Often a planning application for a larger or commercial project will require a number of supporting reports and assessments and we can procure and coordinate these on your behalf.

Of course, not all schemes will require planning approval and in some instances a similar process can be used to acquire a Certificate of Lawful Development which may be a useful legal document in later years when a building changes hands.

Building Regulation submissions

The majority of projects in this country will require approval under the Building Regulations, and we are able to bring together architectural, structural and building services drawings and specifications to submit these either to a local authority Building Control Department or to an independent Approved Inspector.

Condition surveys

Where a client owns, manages or is considering the purchase of an existing building it may be wise to undertake a survey to establish the condition of the building fabric.

Mellor Architects has extensive experience of performing such surveys, whether they are with the intention of making alterations, or as a regular regime for planned maintenance, as with church quinquennial inspections.

Where necessary we will also advise the client on the need for any further investigation of defects by specialists.

Principal Designer

The role of Principal Designer is one established in law by the Construction (Design & Management) Regulations 2015.

It is a role which we can undertake on your behalf but is separate from the role of architect, and is the focus for guiding you as client through the responsibilities you and others have to make the site and construction work as safe as possible.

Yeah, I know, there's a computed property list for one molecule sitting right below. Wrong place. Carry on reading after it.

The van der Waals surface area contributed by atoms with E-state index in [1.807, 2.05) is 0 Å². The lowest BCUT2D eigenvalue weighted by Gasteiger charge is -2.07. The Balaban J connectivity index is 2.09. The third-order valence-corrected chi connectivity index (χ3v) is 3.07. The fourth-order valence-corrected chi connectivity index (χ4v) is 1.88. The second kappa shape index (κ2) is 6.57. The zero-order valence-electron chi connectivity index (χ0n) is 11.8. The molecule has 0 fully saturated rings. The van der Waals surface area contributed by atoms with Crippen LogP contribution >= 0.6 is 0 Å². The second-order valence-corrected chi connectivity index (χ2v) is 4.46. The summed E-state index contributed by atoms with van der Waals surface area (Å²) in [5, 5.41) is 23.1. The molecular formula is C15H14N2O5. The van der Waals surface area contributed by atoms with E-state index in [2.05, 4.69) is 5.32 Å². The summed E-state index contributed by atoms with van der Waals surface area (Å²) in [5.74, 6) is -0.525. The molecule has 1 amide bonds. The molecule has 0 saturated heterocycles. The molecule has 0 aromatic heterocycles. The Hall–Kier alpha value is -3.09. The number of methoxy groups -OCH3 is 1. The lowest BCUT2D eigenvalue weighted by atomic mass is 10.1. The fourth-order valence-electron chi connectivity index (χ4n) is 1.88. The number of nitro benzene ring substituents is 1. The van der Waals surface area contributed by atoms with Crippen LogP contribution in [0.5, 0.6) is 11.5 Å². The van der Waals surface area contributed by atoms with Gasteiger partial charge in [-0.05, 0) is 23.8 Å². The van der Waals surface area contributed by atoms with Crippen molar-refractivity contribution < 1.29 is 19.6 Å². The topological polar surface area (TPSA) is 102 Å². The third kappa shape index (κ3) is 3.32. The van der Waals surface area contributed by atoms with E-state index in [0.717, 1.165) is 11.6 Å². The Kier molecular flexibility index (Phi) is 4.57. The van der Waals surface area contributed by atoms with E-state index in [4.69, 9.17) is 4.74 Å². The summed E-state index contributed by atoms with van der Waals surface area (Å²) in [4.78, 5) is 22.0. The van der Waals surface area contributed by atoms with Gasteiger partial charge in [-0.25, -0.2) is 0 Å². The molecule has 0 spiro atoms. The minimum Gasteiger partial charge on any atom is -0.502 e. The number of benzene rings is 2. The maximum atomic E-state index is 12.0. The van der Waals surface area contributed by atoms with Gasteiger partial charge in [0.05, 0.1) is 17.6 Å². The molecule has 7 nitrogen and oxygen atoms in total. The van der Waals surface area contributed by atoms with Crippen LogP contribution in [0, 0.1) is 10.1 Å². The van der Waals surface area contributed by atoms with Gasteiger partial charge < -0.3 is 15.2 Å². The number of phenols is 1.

Further detail about the regulations and how they affect construction projects can be found on the website of the Health and Safety Executive.

3-D Visualisations

Our latest BIM (Building Information Modelling) computer software is capable of producing great three dimensional virtual models of your design, which can also be exported to a number of other programs to generate presentation quality stills and fly-through sequences.

Appointment Documents

The profession is regulated by law, and registered architects must abide by the rules of the Architects Registration Board (ARB).

Mellor Architects is an RIBA Chartered Practice, and therefore must also comply with RIBA’s Code of Conduct. Both bodies require that a written appointment is in place at commencement, clearly defining the scope of the appointment, the agreed remuneration and the terms of the appointment.

For most projects Mellor Architects will use one of the prepared RIBA appointment documents which have been drafted to be both clear and comprehensive, with due regard to consumer protection.

On some smaller projects, an abbreviated form of appointment may be more appropriate, and the options would be discussed with the client at the outset.

Fees

Architects’ fees can be agreed in a number of ways. The traditional method is for architect and client to agree a percentage fee based on the final agreed building cost, and this figure will vary, depending on the size and complexity of the project.

Usually the percentage will be lower on a larger scheme because some of the tasks will repeat. It will also depend on the type of project, with refurbishment and alteration schemes attracting a higher percentage, as the architect’s work is more labour-intensive.

Alternatively, if the scope of the scheme can be adequately defined the architect and client may agree a fixed sum. This gives the client greater certainty for planning the overall project costs, but would have to be re-negotiated should the scope of the appointment later change.

Where the extent of work cannot be defined (and for RIBA Stage 0 work) it is more appropriate to agree a time-charge fee, with a record kept of time spent by the different grades of staff working on the project, ranging from director level to junior assistant.